The bill, commonly referred to as the “Secrecy Bill,” is sponsored by the ANC majority parliament and thus expected to easily be passed, the first step to it becoming law.
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Should this happen, the leaking and publishing of classified information will be a criminal offence that may lead to a jail sentence of up to 20-years. What has angered opponents is that the bill in no way protects those who leak or publish classified information with the aim of uncovering wrongdoing or malfeasance.
With journalists and other media practitioners being so prominent and active on social media (Twitter in particular) it’s hardly surprising that the fight against the bill has largely happened, and been coordinated, via social media. On Twitter, four of the Top 10 trending topics in South Africa are related to the controversial bill.
One of the most popular moves, both on Facebook and Twitter, has been to change one’s avatar to a simple black image.
This is to signify support for the “Black Tuesday” protests occurring outside seats of power such as Luthuli House (the ANC’s Johannesburg headquarters), and Parliament in Cape Town. South Africans not able to attend the protests were also asked to wear black in support of the cause. The hashtag #BlackTuesday, has been the top trending topic in South Africa.
One of Memeburn’s 50+ most prominent journalists on Twitter, Simon Williamson, made a quick quip about this mass avatar change.
Eusebius McKaiser, one of South Africa’s foremost political analysts and a columnist for the New York Times’ website, also indulged in some grim humour from the upcoming vote when he parodied what could be described as a dream news report, on Facebook:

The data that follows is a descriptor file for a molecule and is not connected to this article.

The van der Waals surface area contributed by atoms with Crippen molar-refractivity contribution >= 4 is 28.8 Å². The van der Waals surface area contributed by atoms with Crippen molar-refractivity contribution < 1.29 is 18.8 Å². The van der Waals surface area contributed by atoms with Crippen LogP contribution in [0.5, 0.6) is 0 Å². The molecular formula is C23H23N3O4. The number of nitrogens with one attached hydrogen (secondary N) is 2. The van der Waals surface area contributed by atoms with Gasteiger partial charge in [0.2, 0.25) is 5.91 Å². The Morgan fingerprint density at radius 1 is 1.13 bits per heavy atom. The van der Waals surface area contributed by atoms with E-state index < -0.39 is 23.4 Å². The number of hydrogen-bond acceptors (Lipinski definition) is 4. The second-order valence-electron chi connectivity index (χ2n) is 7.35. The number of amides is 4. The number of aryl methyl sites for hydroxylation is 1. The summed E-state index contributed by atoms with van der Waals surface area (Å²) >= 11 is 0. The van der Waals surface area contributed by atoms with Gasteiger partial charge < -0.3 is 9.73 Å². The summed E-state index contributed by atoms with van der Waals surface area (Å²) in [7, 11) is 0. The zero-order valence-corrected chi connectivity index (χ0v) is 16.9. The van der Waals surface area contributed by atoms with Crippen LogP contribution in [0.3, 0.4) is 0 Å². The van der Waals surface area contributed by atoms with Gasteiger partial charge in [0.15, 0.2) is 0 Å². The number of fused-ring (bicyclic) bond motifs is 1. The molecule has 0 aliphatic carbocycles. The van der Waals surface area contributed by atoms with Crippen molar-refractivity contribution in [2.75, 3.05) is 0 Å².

CAPE TOWN — In one of the most remarkable days in the short history of post-democratic SA’s parliament, ANC MPs left civil society critics, the media and opposition parties in a deep state of shock as they voted en masse against the Protection of Information Bill in the first back bench revolt since democracy’s birth here.
Recognising the likelihood of such an outcome occurring, however, he ended his status update with, “And in other news, ET is still with us…”.
Though jokes were seen here and there, overall, the mood of those participating in the discussions on this matter has been sombre on social networks.
One of the most popular status updates and tweets on Facebook and Twitter was in equal parts simple, effective, and chilling.
Acclaimed statesman and former South African and ANC president, Nelson Mandela, was on the minds of many.
Leading South African social media user, Khaya Dlanga, tweeted a quote from him.
Journalist Mazola Molefe also quoted Mandela, leaving the irony of it all to be seen by the reader.
Just as the bill was about to be debated, the office of the Nobel laureate issued a statement, described as “slamming” the bill.
Two of Memeburn’s other most prominent journalists on Twitter, Alex Parker and Gus Silber, however, perfectly captured the strange ennui and hope of the day.